We use the mouse as a paradigm for investigating the developmental biology of gametogenesis and pre-implantation development. In particular, we investigate molecular mechanisms used by germ cell-specific factors to promote spermiogenesis in males and folliculogenesis in females to ensure fertilization and sustain pre-implantation development. Our research projects include:
Male and female gametes undergo two reductive divisions during meiosis which results in haploid genomes. Round spermatids metamorphose into mature spermatozoa during spermiogenesis which is dependent on nuclear licensing factor(s) required for transcriptional elongation at pachytene piRNA loci. Investigations are underway to identify germline specific components of the elongation complex and better understand downstream targets essential for spermiogenesis and male fertility. At birth, the ovary contains its full complement of germ cells and asymmetric cell division during meiosis is a hallmark of female gametogenesis. We have identified a germ-cell specific transcription factor, FIGLA, required to establish primordial follicles and its ablation prevents follicle formation which causes germ cell depletion and female sterility. Identification of downstream targets of FIGLA should provide additional insights into the molecular basis of follicle formation and provide candidate genes for maternal effects that disrupt embryogenesis.
Monospermic fertilization is essential for the onset of development. One sperm is required, but two are lethal. A major arbiter of this constricted window of opportunity is the zona pellucida that surrounds ovulated eggs and pre-implantation embryos. The extracellular human and mouse zonae pellucidae are composed of four (huZP1-4) or three (moZP1-3) glycoproteins, respectively. We have developed models in which sperm-egg recognition is predicated on the N-terminus of ZP2 which is cleaved by ovastacin, a metalloendoprotease released from egg cortical granules following fertilization. These studies have expanded into investigations into cortical granule biology and a transient block to penetration of the zona pellucida prior to a definitive block that precludes sperm binding. Molecular biology and mouse transgenesis are being used to validate these models and investigate subsequent events of mammalian fertilization.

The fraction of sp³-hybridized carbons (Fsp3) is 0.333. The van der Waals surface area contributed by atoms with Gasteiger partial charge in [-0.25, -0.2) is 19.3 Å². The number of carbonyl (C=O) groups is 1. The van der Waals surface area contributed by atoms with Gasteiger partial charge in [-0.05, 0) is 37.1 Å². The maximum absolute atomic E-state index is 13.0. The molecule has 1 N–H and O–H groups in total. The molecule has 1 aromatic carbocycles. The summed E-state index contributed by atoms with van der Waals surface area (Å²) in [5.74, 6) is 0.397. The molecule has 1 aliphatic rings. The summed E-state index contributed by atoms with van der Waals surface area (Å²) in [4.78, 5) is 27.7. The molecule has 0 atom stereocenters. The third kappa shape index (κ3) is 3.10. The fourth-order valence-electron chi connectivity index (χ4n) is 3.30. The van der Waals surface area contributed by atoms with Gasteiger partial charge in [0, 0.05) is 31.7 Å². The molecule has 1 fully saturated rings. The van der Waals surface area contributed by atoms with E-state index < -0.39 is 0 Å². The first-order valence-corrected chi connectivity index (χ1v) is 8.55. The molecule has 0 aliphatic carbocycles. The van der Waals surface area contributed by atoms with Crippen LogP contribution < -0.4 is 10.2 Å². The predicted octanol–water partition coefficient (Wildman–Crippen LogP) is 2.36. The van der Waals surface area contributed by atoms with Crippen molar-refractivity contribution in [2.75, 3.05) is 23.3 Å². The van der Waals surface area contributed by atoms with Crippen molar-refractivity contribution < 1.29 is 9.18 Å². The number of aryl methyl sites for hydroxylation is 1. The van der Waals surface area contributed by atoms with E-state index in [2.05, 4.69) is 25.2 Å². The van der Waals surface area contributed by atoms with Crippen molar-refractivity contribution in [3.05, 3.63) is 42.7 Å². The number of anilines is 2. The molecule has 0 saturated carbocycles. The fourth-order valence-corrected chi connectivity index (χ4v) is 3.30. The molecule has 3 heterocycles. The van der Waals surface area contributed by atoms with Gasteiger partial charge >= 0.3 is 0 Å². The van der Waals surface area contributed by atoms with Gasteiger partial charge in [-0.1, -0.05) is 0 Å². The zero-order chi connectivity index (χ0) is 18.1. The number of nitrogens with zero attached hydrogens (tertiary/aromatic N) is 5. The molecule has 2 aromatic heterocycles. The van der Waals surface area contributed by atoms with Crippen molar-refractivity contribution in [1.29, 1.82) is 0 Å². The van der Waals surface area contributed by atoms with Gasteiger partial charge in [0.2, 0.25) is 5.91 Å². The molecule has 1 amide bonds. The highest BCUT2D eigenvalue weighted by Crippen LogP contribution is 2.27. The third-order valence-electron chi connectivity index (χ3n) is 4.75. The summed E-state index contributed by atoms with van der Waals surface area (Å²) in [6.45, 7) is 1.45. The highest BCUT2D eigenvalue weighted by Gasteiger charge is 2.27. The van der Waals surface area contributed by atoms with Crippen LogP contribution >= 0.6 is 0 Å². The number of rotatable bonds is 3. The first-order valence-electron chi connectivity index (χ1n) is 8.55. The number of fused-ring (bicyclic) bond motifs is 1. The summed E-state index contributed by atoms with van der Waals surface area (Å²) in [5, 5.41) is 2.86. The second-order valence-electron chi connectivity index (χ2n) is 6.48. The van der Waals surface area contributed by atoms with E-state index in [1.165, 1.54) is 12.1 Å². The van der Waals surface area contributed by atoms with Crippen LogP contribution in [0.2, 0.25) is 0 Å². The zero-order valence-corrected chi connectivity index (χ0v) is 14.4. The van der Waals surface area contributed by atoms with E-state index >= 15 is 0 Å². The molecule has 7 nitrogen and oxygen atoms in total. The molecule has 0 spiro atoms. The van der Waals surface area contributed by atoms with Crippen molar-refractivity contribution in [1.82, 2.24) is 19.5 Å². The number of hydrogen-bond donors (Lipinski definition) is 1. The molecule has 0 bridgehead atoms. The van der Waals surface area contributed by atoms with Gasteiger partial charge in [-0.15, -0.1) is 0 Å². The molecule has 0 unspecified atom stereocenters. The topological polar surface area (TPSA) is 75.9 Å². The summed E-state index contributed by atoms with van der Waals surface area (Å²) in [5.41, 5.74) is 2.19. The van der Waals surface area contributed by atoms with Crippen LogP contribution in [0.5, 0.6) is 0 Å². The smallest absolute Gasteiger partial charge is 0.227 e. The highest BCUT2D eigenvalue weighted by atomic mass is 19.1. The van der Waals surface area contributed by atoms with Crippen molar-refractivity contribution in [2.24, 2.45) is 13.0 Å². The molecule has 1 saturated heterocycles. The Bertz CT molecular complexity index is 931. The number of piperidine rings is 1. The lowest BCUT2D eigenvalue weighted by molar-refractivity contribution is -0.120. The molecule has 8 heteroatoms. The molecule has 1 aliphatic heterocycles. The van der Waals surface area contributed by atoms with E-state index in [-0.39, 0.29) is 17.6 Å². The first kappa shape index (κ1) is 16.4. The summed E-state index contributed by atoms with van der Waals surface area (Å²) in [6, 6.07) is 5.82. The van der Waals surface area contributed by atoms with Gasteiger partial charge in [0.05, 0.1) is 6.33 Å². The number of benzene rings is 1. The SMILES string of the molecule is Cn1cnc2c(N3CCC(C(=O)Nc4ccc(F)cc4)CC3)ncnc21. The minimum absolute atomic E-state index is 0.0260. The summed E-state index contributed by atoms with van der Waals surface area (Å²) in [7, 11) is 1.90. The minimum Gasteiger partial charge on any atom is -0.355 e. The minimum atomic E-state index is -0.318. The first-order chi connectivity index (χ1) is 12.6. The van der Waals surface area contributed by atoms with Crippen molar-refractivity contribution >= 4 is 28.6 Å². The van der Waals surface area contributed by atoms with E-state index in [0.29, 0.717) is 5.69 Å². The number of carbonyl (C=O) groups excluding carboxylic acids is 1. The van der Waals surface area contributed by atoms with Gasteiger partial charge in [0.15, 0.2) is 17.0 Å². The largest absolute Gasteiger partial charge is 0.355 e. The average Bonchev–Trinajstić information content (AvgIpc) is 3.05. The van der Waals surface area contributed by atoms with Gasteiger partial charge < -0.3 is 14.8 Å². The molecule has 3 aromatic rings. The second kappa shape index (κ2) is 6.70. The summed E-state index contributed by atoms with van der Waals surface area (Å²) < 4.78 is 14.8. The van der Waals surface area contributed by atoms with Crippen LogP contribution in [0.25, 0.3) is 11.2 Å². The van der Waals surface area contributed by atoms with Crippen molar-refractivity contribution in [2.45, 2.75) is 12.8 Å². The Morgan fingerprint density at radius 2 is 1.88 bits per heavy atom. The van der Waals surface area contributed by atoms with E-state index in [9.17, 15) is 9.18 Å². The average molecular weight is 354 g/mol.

We have focused on maternal effect factors that are transcribed, translated and stored during post-natal oogenesis. We find that following fertilization, Dppa3 is cleaved by the ubiquitin proteasome system at a single site and has cytoplasmic function in addition to its role in regulating nuclear methylation. Prevention of Dppa3 cleavage by gene editing prevents translocation from the nucleus to the cytoplasm and adversely affects cleavage stage development. An additional six maternal proteins are incorporated into a subcortical maternal complex (SCMC) that helps tether cortical granules to the periphery of eggs and is required for cleavage-stage embryogenesis. When genes encoding members of the complex are ablated, embryos do not progress beyond the 2-cell stage, do not activate the embryonic genome and are uniformly infertile. Efforts are underway to define the molecular basis of these and other maternal effect phenotypes, particularly those that affect activation of the embryonic genome.